BREAKING: FCC Withdraws Big-Brother Newsroom Intimidation ‘Monitoring’ ProjectPosted: February 21, 2014
Intrusive media survey idea was doomed from the start
News Dump: Any surprise this withdrawal is announced on Friday, the customary day to bury unfavorable announcements? This Stalinist-progressive cuckoo-bananas Obama-era idea had no hope of lasting more than 48 hours in the spotlight before being abandoned, buried, disowned. Or is coming back? Do they really plan to ‘tweak’ it, revise it, reintroduce it quietly? Good luck with that.
In the meantime, the administration can enjoy a media transition that worked in their favor: the installation of a new asset on NBC.
The Federal Communications Commission has pulled the plug on its plan to conduct an intrusive probe of newsrooms as part of a “Critical Information Needs” survey of local media markets.
However, a revised version of the survey could raise new concerns: that it will trade its now-kiboshed news questions for a demographic survey that might justify new race-based media ownership rulemaking.
“[I]n the course of FCC review and public comment, concerns were raised that some of the questions may not have been appropriate,” the FCC announced in a statement Friday. “Chairman [Tom] Wheeler agreed that survey questions in the study directed toward media outlet managers, news directors, and reporters overstepped the bounds of what is required. Last week, Chairman Wheeler informed lawmakers that that Commission has no intention of regulating political or other speech of journalists or broadcasters and would be modifying the draft study. Yesterday, the Chairman directed that those questions be removed entirely.”
The Critical Information Needs (CIN) survey has been a slow-burning controversy since ever since this reporter first revealed its existence in October 2013.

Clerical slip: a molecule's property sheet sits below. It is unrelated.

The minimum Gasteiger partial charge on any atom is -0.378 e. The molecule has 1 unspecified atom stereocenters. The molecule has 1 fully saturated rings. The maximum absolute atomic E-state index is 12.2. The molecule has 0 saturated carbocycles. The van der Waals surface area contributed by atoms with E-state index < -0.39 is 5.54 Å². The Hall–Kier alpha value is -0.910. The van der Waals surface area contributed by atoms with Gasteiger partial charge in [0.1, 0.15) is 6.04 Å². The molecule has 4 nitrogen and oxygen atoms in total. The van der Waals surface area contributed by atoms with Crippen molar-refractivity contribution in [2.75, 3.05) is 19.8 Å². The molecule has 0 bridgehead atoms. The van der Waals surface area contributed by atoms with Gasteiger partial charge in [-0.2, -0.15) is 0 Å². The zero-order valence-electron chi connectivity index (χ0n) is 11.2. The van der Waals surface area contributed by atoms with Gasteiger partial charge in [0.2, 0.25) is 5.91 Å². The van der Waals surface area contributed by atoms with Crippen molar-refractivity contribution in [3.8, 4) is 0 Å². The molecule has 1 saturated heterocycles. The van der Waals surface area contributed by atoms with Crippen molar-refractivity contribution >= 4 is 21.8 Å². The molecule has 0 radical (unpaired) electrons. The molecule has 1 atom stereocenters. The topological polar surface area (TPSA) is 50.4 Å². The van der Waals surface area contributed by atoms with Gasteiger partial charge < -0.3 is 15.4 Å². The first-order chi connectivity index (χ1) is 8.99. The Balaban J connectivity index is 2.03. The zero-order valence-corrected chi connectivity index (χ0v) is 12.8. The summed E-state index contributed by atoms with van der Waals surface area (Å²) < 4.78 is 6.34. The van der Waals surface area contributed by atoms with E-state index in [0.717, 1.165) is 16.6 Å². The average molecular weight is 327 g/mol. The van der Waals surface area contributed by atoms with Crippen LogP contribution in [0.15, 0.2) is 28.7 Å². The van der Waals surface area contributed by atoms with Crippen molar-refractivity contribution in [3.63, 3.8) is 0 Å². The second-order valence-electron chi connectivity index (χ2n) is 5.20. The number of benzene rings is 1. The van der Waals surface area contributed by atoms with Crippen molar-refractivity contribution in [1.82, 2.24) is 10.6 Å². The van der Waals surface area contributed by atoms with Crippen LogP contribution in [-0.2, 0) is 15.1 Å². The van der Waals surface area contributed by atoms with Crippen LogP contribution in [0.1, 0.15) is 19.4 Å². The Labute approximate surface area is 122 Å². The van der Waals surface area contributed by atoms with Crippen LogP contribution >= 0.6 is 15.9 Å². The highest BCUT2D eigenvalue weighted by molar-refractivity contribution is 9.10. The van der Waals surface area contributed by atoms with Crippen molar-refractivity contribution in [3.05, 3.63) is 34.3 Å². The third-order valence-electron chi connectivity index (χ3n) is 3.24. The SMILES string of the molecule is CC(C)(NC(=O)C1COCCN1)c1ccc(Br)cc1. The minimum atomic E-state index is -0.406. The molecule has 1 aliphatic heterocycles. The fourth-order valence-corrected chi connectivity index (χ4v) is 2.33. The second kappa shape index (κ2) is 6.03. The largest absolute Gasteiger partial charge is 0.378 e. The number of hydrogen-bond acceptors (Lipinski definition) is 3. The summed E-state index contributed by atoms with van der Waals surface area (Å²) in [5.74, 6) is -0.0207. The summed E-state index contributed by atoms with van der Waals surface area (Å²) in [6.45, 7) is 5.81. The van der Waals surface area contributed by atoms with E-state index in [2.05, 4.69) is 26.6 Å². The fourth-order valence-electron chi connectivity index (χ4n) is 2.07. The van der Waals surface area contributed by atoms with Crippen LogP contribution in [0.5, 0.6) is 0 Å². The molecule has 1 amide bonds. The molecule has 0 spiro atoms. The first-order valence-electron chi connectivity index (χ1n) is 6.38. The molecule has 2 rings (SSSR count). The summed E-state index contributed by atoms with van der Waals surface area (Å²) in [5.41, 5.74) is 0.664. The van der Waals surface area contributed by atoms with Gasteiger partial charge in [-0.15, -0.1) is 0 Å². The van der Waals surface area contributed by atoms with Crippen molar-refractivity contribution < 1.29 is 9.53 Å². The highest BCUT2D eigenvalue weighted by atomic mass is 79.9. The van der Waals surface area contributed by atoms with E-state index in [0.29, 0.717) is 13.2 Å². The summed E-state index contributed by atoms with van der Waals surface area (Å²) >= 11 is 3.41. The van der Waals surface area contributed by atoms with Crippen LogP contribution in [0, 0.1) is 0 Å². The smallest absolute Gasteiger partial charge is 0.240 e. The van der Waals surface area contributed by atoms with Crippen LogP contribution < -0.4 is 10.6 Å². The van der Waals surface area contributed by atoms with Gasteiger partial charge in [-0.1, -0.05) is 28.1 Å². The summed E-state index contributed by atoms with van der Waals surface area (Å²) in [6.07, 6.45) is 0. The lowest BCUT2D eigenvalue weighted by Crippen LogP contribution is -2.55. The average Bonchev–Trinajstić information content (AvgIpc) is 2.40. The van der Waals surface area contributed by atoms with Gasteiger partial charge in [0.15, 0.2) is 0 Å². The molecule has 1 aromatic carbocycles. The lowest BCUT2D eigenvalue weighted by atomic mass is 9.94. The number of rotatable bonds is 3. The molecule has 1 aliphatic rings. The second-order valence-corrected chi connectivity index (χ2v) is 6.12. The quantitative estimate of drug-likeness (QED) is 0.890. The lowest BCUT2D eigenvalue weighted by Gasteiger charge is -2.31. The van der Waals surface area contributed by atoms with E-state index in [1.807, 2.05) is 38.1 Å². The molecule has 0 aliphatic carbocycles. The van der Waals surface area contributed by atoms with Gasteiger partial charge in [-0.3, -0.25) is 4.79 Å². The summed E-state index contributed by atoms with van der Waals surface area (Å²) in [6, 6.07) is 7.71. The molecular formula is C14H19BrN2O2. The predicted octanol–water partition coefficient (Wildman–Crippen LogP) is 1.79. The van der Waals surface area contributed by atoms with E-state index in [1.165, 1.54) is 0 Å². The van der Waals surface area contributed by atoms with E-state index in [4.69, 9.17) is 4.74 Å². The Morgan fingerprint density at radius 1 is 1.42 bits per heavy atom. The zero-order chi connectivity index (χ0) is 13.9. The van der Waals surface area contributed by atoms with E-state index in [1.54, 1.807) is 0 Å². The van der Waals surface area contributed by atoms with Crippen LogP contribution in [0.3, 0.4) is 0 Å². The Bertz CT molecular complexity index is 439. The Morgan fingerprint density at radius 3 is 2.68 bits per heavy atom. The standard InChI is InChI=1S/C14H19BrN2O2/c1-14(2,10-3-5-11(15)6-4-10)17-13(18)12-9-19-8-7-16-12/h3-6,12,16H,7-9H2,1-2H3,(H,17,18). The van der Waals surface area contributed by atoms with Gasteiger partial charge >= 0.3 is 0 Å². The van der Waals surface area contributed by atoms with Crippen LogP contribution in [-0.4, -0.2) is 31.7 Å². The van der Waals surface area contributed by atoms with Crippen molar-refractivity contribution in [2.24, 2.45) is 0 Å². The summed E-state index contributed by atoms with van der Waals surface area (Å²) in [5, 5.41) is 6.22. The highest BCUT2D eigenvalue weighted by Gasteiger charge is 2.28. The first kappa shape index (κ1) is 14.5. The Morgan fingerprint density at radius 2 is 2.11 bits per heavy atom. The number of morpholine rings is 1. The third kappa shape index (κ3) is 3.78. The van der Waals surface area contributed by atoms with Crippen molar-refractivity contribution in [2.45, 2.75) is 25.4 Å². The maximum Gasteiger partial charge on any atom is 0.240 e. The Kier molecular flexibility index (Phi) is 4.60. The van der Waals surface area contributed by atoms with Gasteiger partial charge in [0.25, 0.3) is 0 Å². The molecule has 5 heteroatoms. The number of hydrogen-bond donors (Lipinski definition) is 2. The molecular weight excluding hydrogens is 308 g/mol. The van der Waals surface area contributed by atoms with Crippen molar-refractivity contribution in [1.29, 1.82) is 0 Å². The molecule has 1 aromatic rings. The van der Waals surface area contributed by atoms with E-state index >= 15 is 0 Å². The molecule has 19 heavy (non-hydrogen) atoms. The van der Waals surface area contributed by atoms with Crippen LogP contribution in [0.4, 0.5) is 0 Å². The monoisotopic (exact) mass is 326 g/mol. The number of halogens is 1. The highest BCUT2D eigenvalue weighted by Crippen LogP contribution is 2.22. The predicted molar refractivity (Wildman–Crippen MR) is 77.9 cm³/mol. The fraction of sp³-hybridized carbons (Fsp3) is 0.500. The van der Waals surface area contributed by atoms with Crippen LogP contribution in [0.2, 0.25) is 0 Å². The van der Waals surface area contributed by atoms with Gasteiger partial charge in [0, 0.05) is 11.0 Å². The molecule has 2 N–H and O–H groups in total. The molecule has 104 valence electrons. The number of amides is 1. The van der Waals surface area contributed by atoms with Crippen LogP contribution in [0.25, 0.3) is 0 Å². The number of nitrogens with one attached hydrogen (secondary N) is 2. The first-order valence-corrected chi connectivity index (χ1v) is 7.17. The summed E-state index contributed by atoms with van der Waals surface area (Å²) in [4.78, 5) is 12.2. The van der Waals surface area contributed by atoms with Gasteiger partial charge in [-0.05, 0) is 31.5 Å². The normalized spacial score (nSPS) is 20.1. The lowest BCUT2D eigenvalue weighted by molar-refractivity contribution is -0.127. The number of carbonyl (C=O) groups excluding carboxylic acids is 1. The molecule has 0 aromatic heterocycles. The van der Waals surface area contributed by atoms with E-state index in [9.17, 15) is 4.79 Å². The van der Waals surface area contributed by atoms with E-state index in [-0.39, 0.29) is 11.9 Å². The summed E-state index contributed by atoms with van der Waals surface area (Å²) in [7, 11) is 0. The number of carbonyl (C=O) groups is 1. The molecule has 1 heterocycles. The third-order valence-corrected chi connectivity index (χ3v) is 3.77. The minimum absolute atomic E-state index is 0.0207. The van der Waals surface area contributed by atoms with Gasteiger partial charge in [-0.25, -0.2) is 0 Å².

First Amendment supporters objected that the design of the survey would have had FCC representatives interrogating newsroom staffers about how they make coverage decisions and select (or spike) story ideas. Many commentators objected to the potential intimidation involved in such a survey.
The original plan of the survey would also have taken the FCC out of its traditional purview of regulating supposedly scarce airwaves. Because the CIN sought to discover “underserved” consumers in a variety of “media ecologies,” the survey would have included not only broadcast media but newspapers, blogs and online news.
However, there have been consistent doubts that the survey was ever going to happen. In a December followup article I found that none of the major broadcast, print or online media in Columbia, South Carolina – the market selected for the Critical Information Needs pilot study – had heard from either the FCC or Silver Spring, Maryland-based Social Solutions International (SSI) the FCC’s contractor on the project.
Columbia media professionals, along with the South Carolina Broadcasters Association, reiterated Friday that the pilot survey never began.
“No one has been contacted in Columbia,” WLTX General Manager Rich O’Dell told National Review Friday, prior to Wheeler’s announcement. “There’s been no official contact by anybody at the FCC or anywhere else…”
- Conservative backlash kills FCC plan to survey America’s newsrooms (washingtonpost.com)
- FCC To Revise Newsroom Study, Denies Intent To Regulate News Media Speech (allaccess.com)
- FCC Backs Off on Scheme to Regulate the Press (powerlineblog.com)
- FCC Announces It Will Back Off Plan to Monitor Newsrooms (theblaze.com)
- FCC Throws In the Towel On Monitors In Newsrooms (patdollard.com)
- First Amendment Victory! FCC Pulls Plug on News Monitoring Program (ijreview.com)
- FCC Suspends Controversial “Critical Information Needs” Study (reason.com)
- FCC drops plan to survey newsrooms (marketwatch.com)
- BREAKING: FCC Pulls Plug On Plan To Place Government Monitors In Newsrooms… (weaselzippers.us)
- Newsroom Study Sent Back For Tweaking After Trial Balloon Launch (independentsentinel.com)